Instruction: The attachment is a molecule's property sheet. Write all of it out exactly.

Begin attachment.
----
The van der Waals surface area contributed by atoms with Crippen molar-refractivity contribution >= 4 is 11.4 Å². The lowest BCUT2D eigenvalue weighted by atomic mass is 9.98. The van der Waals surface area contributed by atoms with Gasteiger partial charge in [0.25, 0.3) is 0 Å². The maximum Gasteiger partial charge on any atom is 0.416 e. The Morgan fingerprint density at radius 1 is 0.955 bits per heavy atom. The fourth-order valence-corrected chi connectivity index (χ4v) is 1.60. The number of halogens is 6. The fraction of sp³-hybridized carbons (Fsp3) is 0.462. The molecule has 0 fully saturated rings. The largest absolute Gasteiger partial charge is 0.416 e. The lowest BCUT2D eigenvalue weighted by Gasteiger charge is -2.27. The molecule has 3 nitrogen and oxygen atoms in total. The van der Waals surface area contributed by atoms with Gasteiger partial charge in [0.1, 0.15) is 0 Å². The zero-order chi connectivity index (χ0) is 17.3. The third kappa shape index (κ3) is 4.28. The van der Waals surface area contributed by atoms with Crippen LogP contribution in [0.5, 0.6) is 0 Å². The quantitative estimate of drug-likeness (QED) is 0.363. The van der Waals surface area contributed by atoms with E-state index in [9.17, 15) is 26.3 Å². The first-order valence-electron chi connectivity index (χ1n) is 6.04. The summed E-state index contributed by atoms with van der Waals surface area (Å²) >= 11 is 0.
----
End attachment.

The van der Waals surface area contributed by atoms with Crippen molar-refractivity contribution >= 4 is 11.4 Å². The lowest BCUT2D eigenvalue weighted by atomic mass is 9.98. The van der Waals surface area contributed by atoms with Gasteiger partial charge in [0.25, 0.3) is 0 Å². The maximum Gasteiger partial charge on any atom is 0.416 e. The Morgan fingerprint density at radius 1 is 0.955 bits per heavy atom. The fourth-order valence-corrected chi connectivity index (χ4v) is 1.60. The number of halogens is 6. The fraction of sp³-hybridized carbons (Fsp3) is 0.462. The molecule has 0 fully saturated rings. The largest absolute Gasteiger partial charge is 0.416 e. The lowest BCUT2D eigenvalue weighted by Gasteiger charge is -2.27. The molecule has 3 nitrogen and oxygen atoms in total. The van der Waals surface area contributed by atoms with Gasteiger partial charge in [0.1, 0.15) is 0 Å². The zero-order chi connectivity index (χ0) is 17.3. The third kappa shape index (κ3) is 4.28. The van der Waals surface area contributed by atoms with Crippen LogP contribution in [0.5, 0.6) is 0 Å². The quantitative estimate of drug-likeness (QED) is 0.363. The van der Waals surface area contributed by atoms with E-state index in [9.17, 15) is 26.3 Å². The first-order valence-electron chi connectivity index (χ1n) is 6.04. The summed E-state index contributed by atoms with van der Waals surface area (Å²) >= 11 is 0.